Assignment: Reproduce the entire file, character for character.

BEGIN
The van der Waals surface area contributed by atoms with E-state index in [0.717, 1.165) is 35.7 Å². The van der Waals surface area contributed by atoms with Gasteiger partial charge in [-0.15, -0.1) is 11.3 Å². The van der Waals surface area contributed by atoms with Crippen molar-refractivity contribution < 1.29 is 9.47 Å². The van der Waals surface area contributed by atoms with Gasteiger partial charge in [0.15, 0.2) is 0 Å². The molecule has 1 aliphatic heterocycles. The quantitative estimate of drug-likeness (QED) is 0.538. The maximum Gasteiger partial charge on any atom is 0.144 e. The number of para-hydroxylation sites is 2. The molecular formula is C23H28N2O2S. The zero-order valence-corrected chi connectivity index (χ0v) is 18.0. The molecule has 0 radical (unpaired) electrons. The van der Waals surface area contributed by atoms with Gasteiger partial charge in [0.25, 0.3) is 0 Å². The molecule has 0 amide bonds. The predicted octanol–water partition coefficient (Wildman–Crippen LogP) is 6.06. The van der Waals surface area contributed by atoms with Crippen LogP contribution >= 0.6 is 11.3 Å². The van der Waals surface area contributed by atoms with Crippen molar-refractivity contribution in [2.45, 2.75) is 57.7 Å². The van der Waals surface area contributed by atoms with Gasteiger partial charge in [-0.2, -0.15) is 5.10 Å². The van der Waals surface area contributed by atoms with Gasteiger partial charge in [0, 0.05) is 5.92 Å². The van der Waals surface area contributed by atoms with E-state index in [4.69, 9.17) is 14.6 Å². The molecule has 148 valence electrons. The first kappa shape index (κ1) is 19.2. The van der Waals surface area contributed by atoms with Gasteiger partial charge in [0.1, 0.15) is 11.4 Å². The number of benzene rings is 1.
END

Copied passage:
The van der Waals surface area contributed by atoms with E-state index in [0.717, 1.165) is 35.7 Å². The van der Waals surface area contributed by atoms with Gasteiger partial charge in [-0.15, -0.1) is 11.3 Å². The van der Waals surface area contributed by atoms with Crippen molar-refractivity contribution < 1.29 is 9.47 Å². The van der Waals surface area contributed by atoms with Gasteiger partial charge in [0.15, 0.2) is 0 Å². The molecule has 1 aliphatic heterocycles. The quantitative estimate of drug-likeness (QED) is 0.538. The maximum Gasteiger partial charge on any atom is 0.144 e. The number of para-hydroxylation sites is 2. The molecular formula is C23H28N2O2S. The zero-order valence-corrected chi connectivity index (χ0v) is 18.0. The molecule has 0 radical (unpaired) electrons. The van der Waals surface area contributed by atoms with Gasteiger partial charge in [0.25, 0.3) is 0 Å². The molecule has 0 amide bonds. The predicted octanol–water partition coefficient (Wildman–Crippen LogP) is 6.06. The van der Waals surface area contributed by atoms with Crippen LogP contribution >= 0.6 is 11.3 Å². The van der Waals surface area contributed by atoms with Crippen molar-refractivity contribution in [2.45, 2.75) is 57.7 Å². The van der Waals surface area contributed by atoms with Gasteiger partial charge in [-0.2, -0.15) is 5.10 Å². The van der Waals surface area contributed by atoms with Gasteiger partial charge in [0, 0.05) is 5.92 Å². The van der Waals surface area contributed by atoms with E-state index in [4.69, 9.17) is 14.6 Å². The molecule has 148 valence electrons. The first kappa shape index (κ1) is 19.2. The van der Waals surface area contributed by atoms with Gasteiger partial charge in [0.1, 0.15) is 11.4 Å². The number of benzene rings is 1.